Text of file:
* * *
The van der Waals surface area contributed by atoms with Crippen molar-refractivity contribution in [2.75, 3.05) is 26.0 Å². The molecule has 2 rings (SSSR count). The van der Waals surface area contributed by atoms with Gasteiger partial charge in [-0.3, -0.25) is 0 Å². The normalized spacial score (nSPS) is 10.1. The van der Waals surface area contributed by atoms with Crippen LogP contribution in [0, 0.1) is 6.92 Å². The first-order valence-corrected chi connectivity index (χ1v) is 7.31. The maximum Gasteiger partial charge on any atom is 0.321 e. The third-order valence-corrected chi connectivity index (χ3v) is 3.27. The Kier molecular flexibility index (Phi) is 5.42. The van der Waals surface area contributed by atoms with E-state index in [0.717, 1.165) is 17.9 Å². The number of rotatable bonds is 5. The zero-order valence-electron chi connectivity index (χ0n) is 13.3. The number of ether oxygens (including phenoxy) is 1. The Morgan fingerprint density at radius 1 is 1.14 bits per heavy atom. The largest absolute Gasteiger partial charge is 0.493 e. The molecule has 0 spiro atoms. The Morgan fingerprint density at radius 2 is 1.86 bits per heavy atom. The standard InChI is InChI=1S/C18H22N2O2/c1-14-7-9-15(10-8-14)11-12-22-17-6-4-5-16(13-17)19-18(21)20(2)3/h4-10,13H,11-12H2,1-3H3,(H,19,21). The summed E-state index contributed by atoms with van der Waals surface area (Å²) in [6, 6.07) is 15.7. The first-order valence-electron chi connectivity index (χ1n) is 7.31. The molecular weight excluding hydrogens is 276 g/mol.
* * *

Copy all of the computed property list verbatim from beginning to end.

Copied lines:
The van der Waals surface area contributed by atoms with Crippen molar-refractivity contribution in [2.75, 3.05) is 26.0 Å². The molecule has 2 rings (SSSR count). The van der Waals surface area contributed by atoms with Gasteiger partial charge in [-0.3, -0.25) is 0 Å². The normalized spacial score (nSPS) is 10.1. The van der Waals surface area contributed by atoms with Crippen LogP contribution in [0, 0.1) is 6.92 Å². The first-order valence-corrected chi connectivity index (χ1v) is 7.31. The maximum Gasteiger partial charge on any atom is 0.321 e. The third-order valence-corrected chi connectivity index (χ3v) is 3.27. The Kier molecular flexibility index (Phi) is 5.42. The van der Waals surface area contributed by atoms with E-state index in [0.717, 1.165) is 17.9 Å². The number of rotatable bonds is 5. The zero-order valence-electron chi connectivity index (χ0n) is 13.3. The number of ether oxygens (including phenoxy) is 1. The Morgan fingerprint density at radius 1 is 1.14 bits per heavy atom. The largest absolute Gasteiger partial charge is 0.493 e. The molecule has 0 spiro atoms. The Morgan fingerprint density at radius 2 is 1.86 bits per heavy atom. The standard InChI is InChI=1S/C18H22N2O2/c1-14-7-9-15(10-8-14)11-12-22-17-6-4-5-16(13-17)19-18(21)20(2)3/h4-10,13H,11-12H2,1-3H3,(H,19,21). The summed E-state index contributed by atoms with van der Waals surface area (Å²) in [6, 6.07) is 15.7. The first-order valence-electron chi connectivity index (χ1n) is 7.31. The molecular weight excluding hydrogens is 276 g/mol.